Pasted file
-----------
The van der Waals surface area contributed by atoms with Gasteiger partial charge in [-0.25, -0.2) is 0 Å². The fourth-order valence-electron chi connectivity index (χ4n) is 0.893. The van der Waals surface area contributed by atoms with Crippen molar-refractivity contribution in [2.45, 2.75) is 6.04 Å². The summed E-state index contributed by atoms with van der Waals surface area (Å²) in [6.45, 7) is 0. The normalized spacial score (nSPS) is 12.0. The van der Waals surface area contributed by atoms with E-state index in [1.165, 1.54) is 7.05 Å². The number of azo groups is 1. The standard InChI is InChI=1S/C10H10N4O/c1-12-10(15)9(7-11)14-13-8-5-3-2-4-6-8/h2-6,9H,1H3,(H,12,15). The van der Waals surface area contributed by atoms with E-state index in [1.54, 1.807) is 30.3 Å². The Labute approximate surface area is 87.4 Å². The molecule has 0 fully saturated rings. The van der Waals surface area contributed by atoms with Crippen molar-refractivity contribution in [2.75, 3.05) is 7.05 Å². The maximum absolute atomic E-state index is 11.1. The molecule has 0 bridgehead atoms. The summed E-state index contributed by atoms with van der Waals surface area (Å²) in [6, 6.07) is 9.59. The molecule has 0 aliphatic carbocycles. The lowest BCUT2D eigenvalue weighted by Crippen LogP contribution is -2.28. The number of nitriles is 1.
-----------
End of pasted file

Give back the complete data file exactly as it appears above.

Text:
The van der Waals surface area contributed by atoms with Gasteiger partial charge in [-0.25, -0.2) is 0 Å². The fourth-order valence-electron chi connectivity index (χ4n) is 0.893. The van der Waals surface area contributed by atoms with Crippen molar-refractivity contribution in [2.45, 2.75) is 6.04 Å². The summed E-state index contributed by atoms with van der Waals surface area (Å²) in [6.45, 7) is 0. The normalized spacial score (nSPS) is 12.0. The van der Waals surface area contributed by atoms with E-state index in [1.165, 1.54) is 7.05 Å². The number of azo groups is 1. The standard InChI is InChI=1S/C10H10N4O/c1-12-10(15)9(7-11)14-13-8-5-3-2-4-6-8/h2-6,9H,1H3,(H,12,15). The van der Waals surface area contributed by atoms with E-state index in [1.54, 1.807) is 30.3 Å². The Labute approximate surface area is 87.4 Å². The molecule has 0 fully saturated rings. The van der Waals surface area contributed by atoms with Crippen molar-refractivity contribution in [2.75, 3.05) is 7.05 Å². The maximum absolute atomic E-state index is 11.1. The molecule has 0 bridgehead atoms. The summed E-state index contributed by atoms with van der Waals surface area (Å²) in [6, 6.07) is 9.59. The molecule has 0 aliphatic carbocycles. The lowest BCUT2D eigenvalue weighted by Crippen LogP contribution is -2.28. The number of nitriles is 1.